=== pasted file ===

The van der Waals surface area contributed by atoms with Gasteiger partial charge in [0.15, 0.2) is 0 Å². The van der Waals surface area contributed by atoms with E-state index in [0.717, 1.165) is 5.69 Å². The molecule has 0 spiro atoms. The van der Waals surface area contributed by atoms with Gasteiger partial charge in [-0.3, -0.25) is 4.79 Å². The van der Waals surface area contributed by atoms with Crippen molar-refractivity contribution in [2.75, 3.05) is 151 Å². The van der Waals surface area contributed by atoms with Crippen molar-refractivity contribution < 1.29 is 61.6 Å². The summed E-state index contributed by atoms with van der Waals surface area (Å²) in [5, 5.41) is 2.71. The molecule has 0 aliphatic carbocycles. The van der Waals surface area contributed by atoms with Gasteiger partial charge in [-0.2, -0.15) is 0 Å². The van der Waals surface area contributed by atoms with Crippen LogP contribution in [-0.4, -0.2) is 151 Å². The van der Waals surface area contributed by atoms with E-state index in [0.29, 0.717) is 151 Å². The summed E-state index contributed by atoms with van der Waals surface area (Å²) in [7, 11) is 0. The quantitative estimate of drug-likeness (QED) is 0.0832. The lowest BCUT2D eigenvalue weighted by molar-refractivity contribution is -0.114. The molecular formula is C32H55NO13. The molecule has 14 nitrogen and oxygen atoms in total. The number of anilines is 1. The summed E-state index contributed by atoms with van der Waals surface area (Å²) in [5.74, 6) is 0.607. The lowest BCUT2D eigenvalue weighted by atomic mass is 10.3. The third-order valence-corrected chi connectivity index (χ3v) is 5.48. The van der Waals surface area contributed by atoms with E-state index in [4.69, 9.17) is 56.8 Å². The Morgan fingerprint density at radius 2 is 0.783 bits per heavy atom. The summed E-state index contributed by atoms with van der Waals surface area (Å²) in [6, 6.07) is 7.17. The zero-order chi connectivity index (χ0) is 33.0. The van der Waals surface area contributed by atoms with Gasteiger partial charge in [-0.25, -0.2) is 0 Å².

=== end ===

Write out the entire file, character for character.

The van der Waals surface area contributed by atoms with Gasteiger partial charge in [0.15, 0.2) is 0 Å². The van der Waals surface area contributed by atoms with E-state index in [0.717, 1.165) is 5.69 Å². The molecule has 0 spiro atoms. The van der Waals surface area contributed by atoms with Gasteiger partial charge in [-0.3, -0.25) is 4.79 Å². The van der Waals surface area contributed by atoms with Crippen molar-refractivity contribution in [2.75, 3.05) is 151 Å². The van der Waals surface area contributed by atoms with Crippen molar-refractivity contribution < 1.29 is 61.6 Å². The summed E-state index contributed by atoms with van der Waals surface area (Å²) in [5, 5.41) is 2.71. The molecule has 0 aliphatic carbocycles. The van der Waals surface area contributed by atoms with Gasteiger partial charge in [-0.2, -0.15) is 0 Å². The van der Waals surface area contributed by atoms with Crippen LogP contribution in [-0.4, -0.2) is 151 Å². The van der Waals surface area contributed by atoms with E-state index in [0.29, 0.717) is 151 Å². The summed E-state index contributed by atoms with van der Waals surface area (Å²) in [7, 11) is 0. The quantitative estimate of drug-likeness (QED) is 0.0832. The lowest BCUT2D eigenvalue weighted by molar-refractivity contribution is -0.114. The molecular formula is C32H55NO13. The molecule has 14 nitrogen and oxygen atoms in total. The number of anilines is 1. The summed E-state index contributed by atoms with van der Waals surface area (Å²) in [5.74, 6) is 0.607. The lowest BCUT2D eigenvalue weighted by atomic mass is 10.3. The third-order valence-corrected chi connectivity index (χ3v) is 5.48. The van der Waals surface area contributed by atoms with E-state index in [4.69, 9.17) is 56.8 Å². The Morgan fingerprint density at radius 2 is 0.783 bits per heavy atom. The summed E-state index contributed by atoms with van der Waals surface area (Å²) in [6, 6.07) is 7.17. The zero-order chi connectivity index (χ0) is 33.0. The van der Waals surface area contributed by atoms with Gasteiger partial charge in [-0.25, -0.2) is 0 Å².